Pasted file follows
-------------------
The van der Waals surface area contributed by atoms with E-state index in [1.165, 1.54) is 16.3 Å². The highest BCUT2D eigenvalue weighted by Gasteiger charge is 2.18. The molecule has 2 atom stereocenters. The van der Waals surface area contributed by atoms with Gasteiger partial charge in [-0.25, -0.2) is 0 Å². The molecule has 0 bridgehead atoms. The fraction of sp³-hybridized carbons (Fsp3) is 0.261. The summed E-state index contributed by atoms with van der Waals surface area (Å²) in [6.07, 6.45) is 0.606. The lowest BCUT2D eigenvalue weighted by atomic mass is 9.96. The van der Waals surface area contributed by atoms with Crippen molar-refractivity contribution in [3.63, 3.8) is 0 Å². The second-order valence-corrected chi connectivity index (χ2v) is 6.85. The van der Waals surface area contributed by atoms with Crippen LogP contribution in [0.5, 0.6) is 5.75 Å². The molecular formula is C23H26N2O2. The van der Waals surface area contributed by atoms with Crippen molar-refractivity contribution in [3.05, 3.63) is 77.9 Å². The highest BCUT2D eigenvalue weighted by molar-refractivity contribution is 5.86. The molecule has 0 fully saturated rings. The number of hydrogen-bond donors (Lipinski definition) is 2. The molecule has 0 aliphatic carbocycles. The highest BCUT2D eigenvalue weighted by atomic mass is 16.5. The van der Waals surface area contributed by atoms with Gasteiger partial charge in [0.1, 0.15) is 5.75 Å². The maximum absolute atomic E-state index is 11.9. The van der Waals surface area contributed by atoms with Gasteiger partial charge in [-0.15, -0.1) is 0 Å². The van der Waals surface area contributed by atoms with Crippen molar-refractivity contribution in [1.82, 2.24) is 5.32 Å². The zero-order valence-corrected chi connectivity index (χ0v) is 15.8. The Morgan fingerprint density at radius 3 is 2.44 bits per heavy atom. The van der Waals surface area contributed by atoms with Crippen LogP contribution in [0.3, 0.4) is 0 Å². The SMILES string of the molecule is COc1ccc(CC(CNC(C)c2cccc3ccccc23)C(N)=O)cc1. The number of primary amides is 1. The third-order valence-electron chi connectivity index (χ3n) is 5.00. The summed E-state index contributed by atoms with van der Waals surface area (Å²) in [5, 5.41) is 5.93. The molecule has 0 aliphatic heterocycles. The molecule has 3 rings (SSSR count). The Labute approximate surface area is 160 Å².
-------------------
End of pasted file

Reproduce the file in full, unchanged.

The van der Waals surface area contributed by atoms with E-state index in [1.165, 1.54) is 16.3 Å². The highest BCUT2D eigenvalue weighted by Gasteiger charge is 2.18. The molecule has 2 atom stereocenters. The van der Waals surface area contributed by atoms with Gasteiger partial charge in [-0.25, -0.2) is 0 Å². The molecule has 0 bridgehead atoms. The fraction of sp³-hybridized carbons (Fsp3) is 0.261. The summed E-state index contributed by atoms with van der Waals surface area (Å²) in [6.07, 6.45) is 0.606. The lowest BCUT2D eigenvalue weighted by atomic mass is 9.96. The van der Waals surface area contributed by atoms with Crippen molar-refractivity contribution in [3.63, 3.8) is 0 Å². The second-order valence-corrected chi connectivity index (χ2v) is 6.85. The van der Waals surface area contributed by atoms with Crippen LogP contribution in [0.5, 0.6) is 5.75 Å². The molecular formula is C23H26N2O2. The van der Waals surface area contributed by atoms with Crippen molar-refractivity contribution in [3.05, 3.63) is 77.9 Å². The highest BCUT2D eigenvalue weighted by molar-refractivity contribution is 5.86. The molecule has 0 fully saturated rings. The number of hydrogen-bond donors (Lipinski definition) is 2. The molecule has 0 aliphatic carbocycles. The highest BCUT2D eigenvalue weighted by atomic mass is 16.5. The van der Waals surface area contributed by atoms with Gasteiger partial charge in [0.1, 0.15) is 5.75 Å². The maximum absolute atomic E-state index is 11.9. The van der Waals surface area contributed by atoms with Gasteiger partial charge in [-0.15, -0.1) is 0 Å². The van der Waals surface area contributed by atoms with Crippen molar-refractivity contribution in [1.82, 2.24) is 5.32 Å². The zero-order valence-corrected chi connectivity index (χ0v) is 15.8. The Morgan fingerprint density at radius 3 is 2.44 bits per heavy atom. The van der Waals surface area contributed by atoms with Crippen LogP contribution in [0.3, 0.4) is 0 Å². The SMILES string of the molecule is COc1ccc(CC(CNC(C)c2cccc3ccccc23)C(N)=O)cc1. The number of primary amides is 1. The third-order valence-electron chi connectivity index (χ3n) is 5.00. The summed E-state index contributed by atoms with van der Waals surface area (Å²) in [5, 5.41) is 5.93. The molecule has 0 aliphatic heterocycles. The molecule has 3 rings (SSSR count). The Labute approximate surface area is 160 Å².